Mechanically, The Godsfall is very simple but people are either going to love it or hate it. You only roll D6s but there are no failures outside of combat. So then, what is the point of rolling you might ask? Well there really isn’t one. Now I strongly prefer role-playing to roll-playing but why even have dice if the only time they matter is with combat. Instead you have “Conditional Successes” when you fail skill rolls. This means you succeed but with a complication. That’s too hand-holding for me and you might as well just be in a feel good group narrative where there aren’t any risks or dangers for your characters. This just does not work for me at all.

Combat is only mildly better. Each character rolls a number of dice equal to the stat they are using. This is almost always Weaponry. So if I have a 1 in weaponry and you have a 4 in Weaponry, you would think the odds are extremely in your favor, right? Well, not necessarily. See, we would then roll the dice and compare who got the highest number. All dice above and beyond the lower score are discarded, so it only comes down to one die each – my one die and the highest result of your four. Thus if I roll a 6 and you roll four 5s, I win. Even though you are far superior in this skill to me. Ties also go to the attacker so this means I could just be foolhardy and attack everyone with my one single d6 and I’d have an abnormally good chance of success. The rules are very simple but as this examples shows, they may be TOO SIMPLE for a lot of gamers.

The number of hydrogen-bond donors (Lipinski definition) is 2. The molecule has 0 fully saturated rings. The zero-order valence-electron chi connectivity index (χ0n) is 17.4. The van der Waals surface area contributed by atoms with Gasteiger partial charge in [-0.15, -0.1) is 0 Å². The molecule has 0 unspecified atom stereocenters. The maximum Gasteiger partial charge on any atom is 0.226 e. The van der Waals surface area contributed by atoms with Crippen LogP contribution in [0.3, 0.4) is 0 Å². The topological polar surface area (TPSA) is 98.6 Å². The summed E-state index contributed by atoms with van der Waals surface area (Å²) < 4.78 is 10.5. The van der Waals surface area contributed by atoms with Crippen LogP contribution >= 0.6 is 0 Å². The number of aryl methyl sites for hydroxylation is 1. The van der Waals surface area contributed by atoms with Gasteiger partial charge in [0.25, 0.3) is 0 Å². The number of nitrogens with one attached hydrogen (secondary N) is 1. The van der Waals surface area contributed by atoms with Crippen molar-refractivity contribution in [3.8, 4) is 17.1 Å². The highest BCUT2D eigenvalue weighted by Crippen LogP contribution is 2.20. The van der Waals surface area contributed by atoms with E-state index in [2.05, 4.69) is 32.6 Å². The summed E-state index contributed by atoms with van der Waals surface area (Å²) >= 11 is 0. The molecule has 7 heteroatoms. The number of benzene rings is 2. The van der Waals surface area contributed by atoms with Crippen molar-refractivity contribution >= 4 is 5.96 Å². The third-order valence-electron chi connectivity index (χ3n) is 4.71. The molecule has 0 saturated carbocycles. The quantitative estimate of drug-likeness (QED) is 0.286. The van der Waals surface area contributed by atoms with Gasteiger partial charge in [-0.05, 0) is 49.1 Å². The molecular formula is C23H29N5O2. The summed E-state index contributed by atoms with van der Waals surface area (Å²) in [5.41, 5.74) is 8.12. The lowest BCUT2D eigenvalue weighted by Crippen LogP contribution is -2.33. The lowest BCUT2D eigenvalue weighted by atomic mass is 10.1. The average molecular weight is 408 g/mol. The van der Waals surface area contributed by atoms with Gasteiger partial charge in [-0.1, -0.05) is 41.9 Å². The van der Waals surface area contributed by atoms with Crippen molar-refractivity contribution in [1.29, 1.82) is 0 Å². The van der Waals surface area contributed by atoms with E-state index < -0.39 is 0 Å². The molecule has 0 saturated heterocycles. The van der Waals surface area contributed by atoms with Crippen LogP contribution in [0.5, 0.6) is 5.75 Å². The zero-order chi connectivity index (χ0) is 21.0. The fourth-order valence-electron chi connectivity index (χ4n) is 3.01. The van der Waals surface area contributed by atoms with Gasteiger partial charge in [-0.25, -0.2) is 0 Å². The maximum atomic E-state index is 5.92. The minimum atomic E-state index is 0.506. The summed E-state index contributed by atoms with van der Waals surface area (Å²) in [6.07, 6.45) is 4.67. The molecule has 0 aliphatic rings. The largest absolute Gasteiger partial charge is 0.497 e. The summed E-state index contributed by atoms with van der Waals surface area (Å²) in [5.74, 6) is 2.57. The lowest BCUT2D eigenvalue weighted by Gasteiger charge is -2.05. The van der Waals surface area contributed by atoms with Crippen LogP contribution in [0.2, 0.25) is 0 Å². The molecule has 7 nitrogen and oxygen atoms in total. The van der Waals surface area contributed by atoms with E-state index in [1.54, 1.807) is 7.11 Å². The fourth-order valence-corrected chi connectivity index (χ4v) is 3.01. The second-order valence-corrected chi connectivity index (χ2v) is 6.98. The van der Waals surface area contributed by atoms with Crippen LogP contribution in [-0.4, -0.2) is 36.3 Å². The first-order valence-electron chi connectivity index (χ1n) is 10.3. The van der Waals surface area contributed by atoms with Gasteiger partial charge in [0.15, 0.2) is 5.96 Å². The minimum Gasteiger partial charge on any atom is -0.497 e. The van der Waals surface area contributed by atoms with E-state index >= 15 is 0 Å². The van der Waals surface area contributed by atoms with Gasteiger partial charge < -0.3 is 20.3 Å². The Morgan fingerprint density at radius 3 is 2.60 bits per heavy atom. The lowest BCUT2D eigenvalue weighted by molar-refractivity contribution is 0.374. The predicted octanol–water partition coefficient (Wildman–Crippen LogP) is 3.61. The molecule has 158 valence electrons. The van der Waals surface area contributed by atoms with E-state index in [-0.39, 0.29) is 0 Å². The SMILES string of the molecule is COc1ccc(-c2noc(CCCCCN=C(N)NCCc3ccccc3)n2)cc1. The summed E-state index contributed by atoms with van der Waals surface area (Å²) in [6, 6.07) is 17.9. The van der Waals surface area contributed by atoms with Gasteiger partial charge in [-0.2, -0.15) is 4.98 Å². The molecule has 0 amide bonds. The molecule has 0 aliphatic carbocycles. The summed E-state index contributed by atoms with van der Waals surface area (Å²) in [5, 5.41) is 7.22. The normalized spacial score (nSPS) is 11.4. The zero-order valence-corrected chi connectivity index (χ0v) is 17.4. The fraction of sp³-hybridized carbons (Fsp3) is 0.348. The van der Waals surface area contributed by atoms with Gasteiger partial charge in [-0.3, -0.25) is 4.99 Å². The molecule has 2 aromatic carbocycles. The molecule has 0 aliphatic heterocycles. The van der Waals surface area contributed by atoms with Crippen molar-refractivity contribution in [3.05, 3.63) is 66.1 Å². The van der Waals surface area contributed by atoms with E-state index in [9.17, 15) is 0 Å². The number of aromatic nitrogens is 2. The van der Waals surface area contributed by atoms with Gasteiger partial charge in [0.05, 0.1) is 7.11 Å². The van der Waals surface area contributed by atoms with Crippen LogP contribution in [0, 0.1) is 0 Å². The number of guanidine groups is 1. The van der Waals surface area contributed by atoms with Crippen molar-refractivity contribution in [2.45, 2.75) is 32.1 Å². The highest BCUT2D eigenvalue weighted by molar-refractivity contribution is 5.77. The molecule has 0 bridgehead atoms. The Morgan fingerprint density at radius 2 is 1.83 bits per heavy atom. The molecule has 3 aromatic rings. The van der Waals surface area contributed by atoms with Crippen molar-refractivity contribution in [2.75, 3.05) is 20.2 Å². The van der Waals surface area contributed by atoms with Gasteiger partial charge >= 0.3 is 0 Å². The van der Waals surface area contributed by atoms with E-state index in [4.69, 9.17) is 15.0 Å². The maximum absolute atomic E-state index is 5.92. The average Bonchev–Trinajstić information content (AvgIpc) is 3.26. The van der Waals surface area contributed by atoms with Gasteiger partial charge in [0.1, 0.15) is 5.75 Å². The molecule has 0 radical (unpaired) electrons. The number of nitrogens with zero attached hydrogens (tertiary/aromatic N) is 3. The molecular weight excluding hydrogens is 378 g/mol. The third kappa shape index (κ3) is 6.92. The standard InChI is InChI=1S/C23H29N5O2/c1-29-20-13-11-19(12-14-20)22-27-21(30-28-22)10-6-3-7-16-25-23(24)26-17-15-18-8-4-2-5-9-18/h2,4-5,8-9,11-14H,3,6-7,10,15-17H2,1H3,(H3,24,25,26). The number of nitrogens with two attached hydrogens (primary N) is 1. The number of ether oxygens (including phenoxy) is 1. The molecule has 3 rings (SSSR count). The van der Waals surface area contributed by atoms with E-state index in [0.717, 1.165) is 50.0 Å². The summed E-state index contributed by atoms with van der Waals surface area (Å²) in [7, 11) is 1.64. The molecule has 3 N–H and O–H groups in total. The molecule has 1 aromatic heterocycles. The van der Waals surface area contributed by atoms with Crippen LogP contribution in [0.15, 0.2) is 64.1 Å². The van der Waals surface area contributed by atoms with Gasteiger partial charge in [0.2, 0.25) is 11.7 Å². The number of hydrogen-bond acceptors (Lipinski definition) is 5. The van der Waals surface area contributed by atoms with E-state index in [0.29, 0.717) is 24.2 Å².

Look I could keep going with the litany of problems I have with this game mechanically and narrative-wise, from the sheer amount of things miss explanation-wise to how the book is super-saturated with NPCs instead of focusing on telling people how to play the game and the history of the world, but I won’t. The bottom line is that The Godsfall really needed more editors. It’s unfocused, poorly done and probably should have spent another year under the editorial supervision of someone that really knows how to make a game work. Someone not part of the core crew that put this together. I always say you can’t edit your own work because you see on the page what you want to see rather than what is actually there and this is a perfect example of that. This book probably makes total sense to the design team, but anyone outside of it can take one look at the book and go, “This needed to spend a lot more time in development.” In the end I think putting out a QSR before the actual game itself really hurt The Godsfall as you could tell the writers were rushed and stressed to get something out. The end result of which is not something I commend recommend save for the art and core ideas because both of those are fabulous. Perhaps someone with a lot of experience within the industry will take note (and pity) and offer The Godsfall team some help, enabling a second edition of the core rulebook to be released down the road – but one with greater clarity, explanation and narrative style. There’s a good reason why The Godsfall failed its first Kickstarter attempt. I had hoped that between those lessons and the ones learned with the DSR for Free RPG Day 2014 that the team would have learned something but unfortunately from the state of the core rulebook, they really didn’t. This thing is a mess. A gorgeous mess, but one that I doubt will find a following outside the few hundred people that backed this in the first place. It’s a pity, as The Godsfall had an amazing amount of potential. I just wish it had lived up to it in some way.